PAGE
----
I just wanted to point those of you who read my blog to a discussion I’ve been having with John Hobbins on his “Ancient Hebrew Poetry” blog. John and I most definitely do not agree about the appropriateness of Christians serving in the military, or on the justness of (at least some) military actions we’re now involved with in the U.S. But we both agree that people who really care about Jesus don’t all come down in the same place on these issues, and we’re neither of us comfortable with the rancor that usually characterizes discussions between the “sides.”
John has been proving to me that it is possible for one of my perspective and one of his to have a civil discourse. I doubt we’ll come anywhere close to agreement on at least some of the issues, but IMHO this sort of discourse enriches the participants. I learned about a book I’m going to want to read, at the very least–the upcoming “
But give John’s thoughts a serious listen. And think about his challenge to “armchair pacifists.” It’s a worthy question he’s asking, and someone who maintains that sort of Christian demeanor while asking is worthy of engaging.
Over a late lunch today I listened to a podcast of a sermon from a minister whose page I found through another blog, and I want to share it with you. Andy Croel, over at The Pulpiteer, preached a good sermon this past Easter on the notion that death is NOT part of God’s plan, that Easter shows it, and how we ought to respond. I recommend it. Here is a quick excerpt:
In the resurrection of Jesus Christ, we see God’s plan for dealing with death…In the resurrection, mothers are not told why their children died: mothers are given their children back. In the resurrection, we are not told why disease is secretly good: we are healed. In the resurrection the effects of evil and death are undone. Death is shown to have no ultimate effects at all, because God can undo it in the blink of an eye…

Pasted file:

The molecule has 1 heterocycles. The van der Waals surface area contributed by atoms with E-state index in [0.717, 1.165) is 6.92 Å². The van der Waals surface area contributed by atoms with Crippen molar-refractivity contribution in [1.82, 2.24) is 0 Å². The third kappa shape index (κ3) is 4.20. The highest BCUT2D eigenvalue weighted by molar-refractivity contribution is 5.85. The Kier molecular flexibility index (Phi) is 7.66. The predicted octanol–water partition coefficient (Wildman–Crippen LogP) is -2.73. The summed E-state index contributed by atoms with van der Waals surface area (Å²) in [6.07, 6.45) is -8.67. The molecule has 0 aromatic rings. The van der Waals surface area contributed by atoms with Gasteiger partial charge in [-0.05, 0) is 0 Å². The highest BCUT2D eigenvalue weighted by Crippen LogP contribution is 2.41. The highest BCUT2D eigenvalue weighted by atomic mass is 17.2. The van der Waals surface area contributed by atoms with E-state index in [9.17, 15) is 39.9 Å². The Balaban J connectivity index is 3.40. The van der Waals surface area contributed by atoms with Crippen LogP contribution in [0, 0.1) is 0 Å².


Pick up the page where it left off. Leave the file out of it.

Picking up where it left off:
Easter should make rebels of us all…when we see evil and injustice, when we see death and destruction, when we see natural disasters that wipe out villages and leave hundreds dead, we are not to be a people that try to come in and explain some ultimate meaning and purpose behind horrible tragedy and death. Instead, we are to speak of a God of salvation who came back to rescue his good creation: A God who doesn’t explain the tragic death of innocents, but rather raises them back to life.
He then goes on to challenge us to feed the hungry and minister to the suffering and dying, precisely because their hunger and suffering and death are the work of our enemy…death…defeated though it is by Jesus’ resurrection. If I may paraphrase, working for justice, in Jesus’ name, is an act of war.
The full sermon is here.